I just can't seem to get the bolts loose to change a tire so I have to rely on someone else to do it. I have a story for you about flat tires. One time I was on my way to work and had a flat tire and had to be escorted to work by a policeman. He didn't offer to change the tire for me but offered me a ride to my work. Then about four of us girls jumped in a car and all of us went back to my car to change the tire.

Anyway just wanted to say I think it is great the way you appreciate your mom and let her know she is appreciated.

Mama Bear

Alice said...

She has hidden strengths, your Mum, in more ways than one.

My father showed me how to change a tyre (which I've done several times since) after my sisters and I suffered a flat tyre on the way home from netball one Saturday afternoon. We had no sooner gotten out of the car and removed the hub cap than 3 cars pulled up and several young men alighted. And why wouldn't they --- seeing four young ladies (aged 15 - 22) on the side of the road, in sopping wet netball uniforms and little else as it had rained all afternoon --- would sometimes bring out the chivalrous streak in any young man, maybe! However, my father didn't feel happy about his daughters being in such predicament again, and showed me how to do the job that very afternoon.

manababies said...

She is amazing, from what you have said. Um, not that I don't appreciate my own mom, but can I borrow yours? :)

John Cowart said...

In the list of great things she does, you forgot to mention that she also writes a fine guest blogger posting.

John Cowart said...

Hi Jellyhead,
Sorry to delay answering, but I didn't read Thursday's comments on my blog till just a while ago after I'd already commented about your mother's many skills...

Thanks for the question you posed in your comment on my blog Thursday; it’s really profound and I don’t have an answer off the top of my head.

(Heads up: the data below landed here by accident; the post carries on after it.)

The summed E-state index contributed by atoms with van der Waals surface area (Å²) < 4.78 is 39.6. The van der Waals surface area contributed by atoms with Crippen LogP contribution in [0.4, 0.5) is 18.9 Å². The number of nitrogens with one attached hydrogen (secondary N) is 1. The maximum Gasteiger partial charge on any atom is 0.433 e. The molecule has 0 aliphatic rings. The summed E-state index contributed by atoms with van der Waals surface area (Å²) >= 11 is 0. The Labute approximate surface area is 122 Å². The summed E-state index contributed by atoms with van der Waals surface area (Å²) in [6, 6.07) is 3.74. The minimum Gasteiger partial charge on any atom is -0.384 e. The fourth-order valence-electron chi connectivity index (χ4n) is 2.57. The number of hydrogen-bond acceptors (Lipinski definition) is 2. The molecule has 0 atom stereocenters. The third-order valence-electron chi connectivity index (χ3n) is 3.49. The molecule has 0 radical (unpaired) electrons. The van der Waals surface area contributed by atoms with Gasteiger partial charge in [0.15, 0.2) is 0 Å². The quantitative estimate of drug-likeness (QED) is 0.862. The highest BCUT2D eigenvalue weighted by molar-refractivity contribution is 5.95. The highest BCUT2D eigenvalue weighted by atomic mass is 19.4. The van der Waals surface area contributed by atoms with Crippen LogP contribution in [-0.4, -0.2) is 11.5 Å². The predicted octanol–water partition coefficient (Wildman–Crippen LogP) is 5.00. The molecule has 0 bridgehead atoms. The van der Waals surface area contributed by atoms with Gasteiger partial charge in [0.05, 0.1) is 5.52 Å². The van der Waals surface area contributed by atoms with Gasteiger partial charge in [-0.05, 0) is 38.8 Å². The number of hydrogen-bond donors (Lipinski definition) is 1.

This is a problem I’ve worried for years and still I’m not satisfied with my own thinking on the issue. Ginny and I talked over your comment quite a while this morning and we came up with a few other thoughts but I’d like to think it over for another day.
Saturday, God willing, I’ll try a blog post about God’s intervention and the problem of pain and innocent suffering. This is way too deep a subject for me but I’ll give it a shot. OK?
Don’t mean to put you off but I don’t want to be flippant either; I think your question is the number one thing that bothers most of us about Christianity. I know it troubles me too.
And, no, it doesn’t bother me to worry the problem in a public forum but please e-mail me (johnwcowart@gmail.com ) if you’d prefer a private response. So unless I hear otherwise from you, I’ll post some thoughts about this Saturday.

judypatooote said...

In times of need, we moms can come through.....but change a tire..wow I don't think I could do that... thats' why I have AAA Autoclub...

T. said...

Wow, if your mom feels like adopting another daughter, one with a Canadian accent, put her in touch with me, would ya, Jelly?

Beautiful post. As always...

shellyC said...

I too have never had the need to change a flat tyre...never had one. Though I would have a go.

Someone I knew once stopped to help a woman who had a flat tyre. He asked her had she ever changed one before. she said "No". So he showed her as he was doing it then took it off and told her to have a go. She got really p...d off and started swearing at him. so he left her there.

Kerri said...

Too right Mate! Hats off to Supermum!
You really do have reason to be proud Jelly. Your mum is just a super person all 'round. This is a funny and wonderful tribute to her. Glad you two superwomen were able to do the job :)
I miss 'seeing' her on your blog :)
My quirky computer is still quacking, then quitting!! Ack! Maybe time to shop for a new one!

doubleknot said...

How wonderful to have such a great role model as you Mum.
Our mother's surprise us sometimes with their knowledge.